“Yes,” he replied with difficulty.

“Will you play it for me?”

“In the e-e-evening,” he groaned out.

“Great!” Lida clapped her hands and jumped slightly. Hadjar groaned even louder at that, to the amusement of the people passing by.

He mentally ordered the system to show him his status.

[Name: Hadjar. Level of cultivation: Bodily nodes. Eighth stage. Strength: 0.9; Dexterity: 1.1; Physique: 0.9; Energy Points: 0.7]

Despite his love of tables, Hadjar acknowledged the convenience of the default setting, so he left it that way.

His characteristics had been growing at an astonishing rate... in the first few days of training. Now they were improving at a much slower pace. Hadjar was doing pushups, squats and running because he was anxious to get acquainted with his new body and its capabilities, not purely for the improvements.

“Wanderer,” the Prince discerned his ‘landlord’ through the sweat blurring his vision. “Would you like to fight?”

“Lida…” Hadjar’s voice sounded hoarse.

“Well then!” The girl sighed in mock annoyance, jumping off of him again.

She removed the stone slabs one by one with the help of ropes and Hadjar, his back creaking, stood up. He took a deep breath and began to warm up.

He suddenly realized that he wasn’t much shorter than Robin. Hadjar only came up to the man’s chest, but that still meant that the Prince was just shy of six and a half feet tall.

Haver would’ve been proud... He'd always dreamed of having a tall son.

“I’m ready,” Hadjar said with a nod.

They went to the square. About once a week, the villagers measured their strength there. The locals checked how much they’d cultivated since last time, when the guys weren’t just showing off for the girls, that is. It was spring, after all—everyone was looking for a mate.

They walked along one of the central streets. ‘One of?’ you might ask. It being a village, usually even one street would be a point of pride. But don’t forget that the village was small only by the standards of this world. There were, in fact, almost 150 houses in it, and several thousand people lived there.

Hadjar understood how lucky it was that one of the many hunting squads had noticed him. And that the village chief—a thin old man— had allowed a stranger to stay in the village.

The guys were already at the square, warming up. Compared to them, the slender, elegant Hadjar looked like a reed amongst trees.

Every single one of these young men looked like they could easily crush Hadjar with their bare hands. None of their physiques were inferior to Robin’s, and many of them were even more muscular than him. In any case, each of them could have, without any ‘Photoshop’, been on the front page of a fitness magazine.

“Look, Bull’s here,” the female spectators laughed.

“Hadjar!” The young men, who sometimes joined the Prince when he trained, waved to him.

He waved back.

Various boulders were rolled out to the central square. A handle had been carved in each of them, making them look like abnormally huge kettlebells.

These kettlebells varied in size—from ones as large as a basketball to ones that were a yard in diameter.

Hadjar hadn’t seen anyone lift the biggest one yet. There wasn’t an adept here that could hold three tons of weight above their head and stay upright.

“Let's begin!”

Robin went first.

Single guys usually tended to be the ones lifting the stones, as it was something of a local ‘courting’ ritual. And, besides his granddaughter, Robin was alone—he had lost his family in a forest fire.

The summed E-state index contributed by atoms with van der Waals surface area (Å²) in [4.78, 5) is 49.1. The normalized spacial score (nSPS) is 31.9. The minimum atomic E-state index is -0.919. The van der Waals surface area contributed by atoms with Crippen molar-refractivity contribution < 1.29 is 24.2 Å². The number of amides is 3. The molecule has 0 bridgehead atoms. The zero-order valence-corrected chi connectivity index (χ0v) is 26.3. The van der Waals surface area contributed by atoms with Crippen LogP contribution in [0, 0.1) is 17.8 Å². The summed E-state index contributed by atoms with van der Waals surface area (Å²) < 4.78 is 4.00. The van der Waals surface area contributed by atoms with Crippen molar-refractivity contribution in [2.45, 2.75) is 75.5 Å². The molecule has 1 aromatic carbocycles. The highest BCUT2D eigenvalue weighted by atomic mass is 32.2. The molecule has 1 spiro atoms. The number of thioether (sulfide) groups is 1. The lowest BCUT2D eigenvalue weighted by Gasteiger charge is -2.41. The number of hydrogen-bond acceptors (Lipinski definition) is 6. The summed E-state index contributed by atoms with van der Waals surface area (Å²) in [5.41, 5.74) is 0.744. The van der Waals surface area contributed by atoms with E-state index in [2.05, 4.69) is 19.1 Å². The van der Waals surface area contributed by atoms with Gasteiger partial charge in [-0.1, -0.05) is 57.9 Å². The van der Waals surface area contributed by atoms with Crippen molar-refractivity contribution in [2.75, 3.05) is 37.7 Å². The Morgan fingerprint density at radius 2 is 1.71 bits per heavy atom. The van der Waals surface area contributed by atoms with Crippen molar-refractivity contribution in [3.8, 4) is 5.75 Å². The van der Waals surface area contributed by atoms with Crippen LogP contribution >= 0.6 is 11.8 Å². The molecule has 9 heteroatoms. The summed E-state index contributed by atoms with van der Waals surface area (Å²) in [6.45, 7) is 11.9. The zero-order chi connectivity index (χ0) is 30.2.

At first, he picked up the boulder weighing forty-five pounds, and then he grunted and went for the one which was ten times heavier. Groaning, he put it on his shoulders, and, with a loud “Eh!”, he lifted it pretty high up and then dropped it to the ground immediately.

The crowd applauded.

The atmosphere was competitive, but very friendly.

After the old man went, the other guys approached the stones one by one. Some of them lifted two hundred and twenty pounds, while others lifted three hundred and thirty pounds. Only a few of them could match Robin. And it was only later that two young men came to the fourth row of the stones and lifted the ones weighing six hundred and sixty pounds. The girls rewarded them with especially enthusiastic applause and exclamations.

Finally, it was Hadjar’s turn.

He spat on his palms and went to the second row, where the stones weighing 220 pounds were placed. Groaning under the tension, he lifted the boulder and put it on his shoulders.

He was sweating buckets and gnashing his teeth, but, with a loud “Hoof!”, he lifted it pretty high up and then dropped it to the ground immediately.

The observers... laughed and applauded a little.

The locals believed that a boulder from the second row could be lifted by a ten-year-old boy. Hadjar was supposed to begin with the third row.

Of course, none of them knew that Hadjar couldn’t have held an empty basket a fortnight ago. So, the speed of his progress and recovery was already abnormal by his standards.

The Prince’s eyes were full of joy when he looked at his hands which were trembling from the exertion. He felt alive again.

“You are recovering quickly, like a young dragon,” Robin gave the Prince a pat on the back. The old man didn’t know how right he was. The fact that a dragon’s heart was actually beating in Hadjar’s chest made him ... What did that make him, he wondered. He needed to ask someone who knew more about these things.

“But I’m not strong enough yet.”

“Well, lifting the stones won’t make you stronger. You need something else.”

Hadjar turned to the old man.

“What are you talking about, Robin?” the Prince asked.

Robin glanced at the guys standing behind him. They looked at each other and then nodded and smiled kindly at him.

“I’ve talked to the others—we’re going hunting soon. It’s not that we need an extra pair of hands, but you strike me as a smart guy. Would you like to join us?”

Join the local hunters? The hunters that kill animals which aren’t lower than the fourth step of the Awakening of power? Animals that can crush the boulders from the first row with just a single blow of their paws?

“Of course I would!”